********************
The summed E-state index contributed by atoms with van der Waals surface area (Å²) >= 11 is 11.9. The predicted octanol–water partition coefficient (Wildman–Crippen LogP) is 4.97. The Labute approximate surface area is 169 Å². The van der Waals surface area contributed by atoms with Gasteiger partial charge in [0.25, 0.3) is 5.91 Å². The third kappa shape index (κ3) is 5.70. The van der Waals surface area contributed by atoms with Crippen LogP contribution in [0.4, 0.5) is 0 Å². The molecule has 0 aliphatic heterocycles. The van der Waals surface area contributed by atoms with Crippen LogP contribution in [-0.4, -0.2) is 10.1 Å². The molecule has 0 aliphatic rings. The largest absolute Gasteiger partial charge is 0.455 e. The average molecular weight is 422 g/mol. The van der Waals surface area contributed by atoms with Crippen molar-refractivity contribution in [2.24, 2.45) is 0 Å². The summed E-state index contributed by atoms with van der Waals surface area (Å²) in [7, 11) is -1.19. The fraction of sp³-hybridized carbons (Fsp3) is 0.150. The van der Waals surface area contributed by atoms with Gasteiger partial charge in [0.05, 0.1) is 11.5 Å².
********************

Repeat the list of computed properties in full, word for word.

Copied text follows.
The summed E-state index contributed by atoms with van der Waals surface area (Å²) >= 11 is 11.9. The predicted octanol–water partition coefficient (Wildman–Crippen LogP) is 4.97. The Labute approximate surface area is 169 Å². The van der Waals surface area contributed by atoms with Gasteiger partial charge in [0.25, 0.3) is 5.91 Å². The third kappa shape index (κ3) is 5.70. The van der Waals surface area contributed by atoms with Crippen LogP contribution in [0.4, 0.5) is 0 Å². The molecule has 0 aliphatic heterocycles. The van der Waals surface area contributed by atoms with Crippen LogP contribution in [-0.4, -0.2) is 10.1 Å². The molecule has 0 aliphatic rings. The largest absolute Gasteiger partial charge is 0.455 e. The average molecular weight is 422 g/mol. The van der Waals surface area contributed by atoms with Crippen molar-refractivity contribution in [2.24, 2.45) is 0 Å². The summed E-state index contributed by atoms with van der Waals surface area (Å²) in [7, 11) is -1.19. The fraction of sp³-hybridized carbons (Fsp3) is 0.150. The van der Waals surface area contributed by atoms with Gasteiger partial charge in [0.05, 0.1) is 11.5 Å².